The guy was sprawled at the head of the old tile table, had scruffy dirty-blond hair, wore sandals and chinos with frayed cuffs and a clay-colored shirt-shirt. Either he was too lazy to shave or was growing a halfhearted beard. And yeah, there was more to the picture. The intruder had tough, wide shoulders—as if he could lift a couple of tree logs in his spare time. The tan was stunning, especially for a guy with eyes that certain blue—wicked blue, light blue, blue like you couldn't forget, not if you were a woman. The height, the breadth, the way he stood up slow, showing off his quiet, lanky frame—oh, yeah, he was a looker.
Men that cute were destined to break a woman's heart.
That wasn't a problem for her, of course. Her heart was already in Humpty Dumpty shape. There wasn't a man in the universe who could wrestle a pinch of sexual interest from her. She was just judiciously assessing and recognizing trouble.
"You have to be Ginger," he said in a voice that made her think of dark sugar and bourbon.
"Aw, darlin', I should have said right off this is Ike. Come to see me this afternoon. He's—"
"I saw right off who he was, Gramps." He had to be the man her grandfather told her about on the phone. The one who was trying to get Gramps to "sign papers." The one who was trying to "take the land away from him." Gramps had implied that his doctor had started it all, was behind the whole conspiracy, to take away "everything that ever mattered to him."
Ginger drew herself up to her full five-four. "You're the man who's been advising my grandfather, aren't you, bless your heart. And that has to be your dog on the front porch, isn't it?"
"Pansy." For a moment she almost laughed, the name was so darned silly for that huge lummox of a dog. But she was in no laughing mood. She was in more of a killing mood. "Well, I'd appreciate it if you'd get your dog and yourself and take off, preferably in the next thirty seconds."
"Honey!" Her grandfather pulled out of her arms and shot her a shocked expression.
She squeezed his hand, but she was still facing down the intruder. "It's all right, Gramps. I'm here. And I'm going to be here from now on." Her voice was as cordial as Southern sweet tea, but that was only because she was raised with Southern manners. "I'll be taking care of my grandfather from now on, and we won't need any interference from anyone. Bless your heart, I'm sure you know your way to the front door."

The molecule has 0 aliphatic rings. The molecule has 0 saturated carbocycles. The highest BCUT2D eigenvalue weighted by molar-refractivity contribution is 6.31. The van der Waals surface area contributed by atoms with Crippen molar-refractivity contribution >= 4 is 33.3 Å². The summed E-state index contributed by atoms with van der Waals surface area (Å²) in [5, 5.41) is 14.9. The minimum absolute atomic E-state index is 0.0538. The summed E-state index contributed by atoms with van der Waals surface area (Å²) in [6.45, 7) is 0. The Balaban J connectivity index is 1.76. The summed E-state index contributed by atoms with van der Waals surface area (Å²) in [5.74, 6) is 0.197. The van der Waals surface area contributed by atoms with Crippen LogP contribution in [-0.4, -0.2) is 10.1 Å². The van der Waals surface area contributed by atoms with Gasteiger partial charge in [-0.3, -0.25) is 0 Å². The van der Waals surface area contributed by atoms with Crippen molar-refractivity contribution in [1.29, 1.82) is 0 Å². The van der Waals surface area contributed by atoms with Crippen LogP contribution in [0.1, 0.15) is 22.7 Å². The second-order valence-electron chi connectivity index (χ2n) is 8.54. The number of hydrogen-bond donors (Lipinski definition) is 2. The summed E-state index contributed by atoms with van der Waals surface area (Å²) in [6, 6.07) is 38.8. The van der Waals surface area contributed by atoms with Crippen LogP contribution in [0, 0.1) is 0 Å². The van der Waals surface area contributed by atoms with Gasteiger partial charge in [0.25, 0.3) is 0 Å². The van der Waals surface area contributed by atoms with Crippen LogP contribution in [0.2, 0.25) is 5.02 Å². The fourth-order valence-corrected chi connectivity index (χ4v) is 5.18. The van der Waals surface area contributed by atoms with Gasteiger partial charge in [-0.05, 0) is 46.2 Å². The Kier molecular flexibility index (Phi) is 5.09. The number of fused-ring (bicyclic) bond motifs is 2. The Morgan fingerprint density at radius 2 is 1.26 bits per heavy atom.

"Honey, this is Ike—"
"Yes, I heard you say the name." She wasn't through glaring daggers at the son of a sea dog who'd try to cheat a vulnerable old man. "I really don't care if your name is Judas or Sam or Godfrey or whatever else. But thanks so much for stopping by."
He could have had the decency to look ashamed. Or afraid. Or something besides amused. There was no full-fledged grin, nothing that offensive, but the corners of his slim mouth couldn't seem to help turning up at the edges. "You know, I have the oddest feeling that we've gotten off on the wrong foot."
"You can bet your sweet bippy we have," she said sweetly.
"I strongly suspect that you'll change your mind before we see each other again. I promise I won't hold it against you. In fact, I'm really happy you're here. Your grandfather thinks the world rises and sets with you."
"Uh-huh." He could take that bunch of polite nonsense and start a fire with it. She wasn't impressed. She made a little flutter motion with her hands—a traditional bye-bye—but she definitely planned to see him out the door. First, so she could lock the screen doors after him, and second, to make darned sure he took the dog.
He was halfway down the hall when he called out, "Pansy, going home now." And the lazy, comatose, surely half-dead dog suddenly sprang to her feet and let out a joyful howl. Her tail should have been licensed as a weapon. It started wagging, knocking into a porch rocker, slapping against the door. Pansy seemed to think her owner was a god.
"Goodbye now," Ginger said, just as she snapped the door closed on both of them and flipped the lock. Obviously, locking a screen door was symbolic at best. Anyone could break through a screen door. But she still wanted the good-looking son of a shyster to hear the sound.
She whirled around to see her grandfather walking toward her with a rickety, fragile gait.
"Sweetheart. I don't understand what got into you. You know that was Ike."
"I know, I know. You told me his name already."
"Ike. Ike MacKinnon. My doctor. I mean that Ike."
For the second time, she had an odd shivery sensation, that something in her grandfather's eyes wasn't right. Still, she answered him swiftly. "You know what Grandma would say—that he can't be a very good doctor if he can't afford a pair of shoes and a haircut."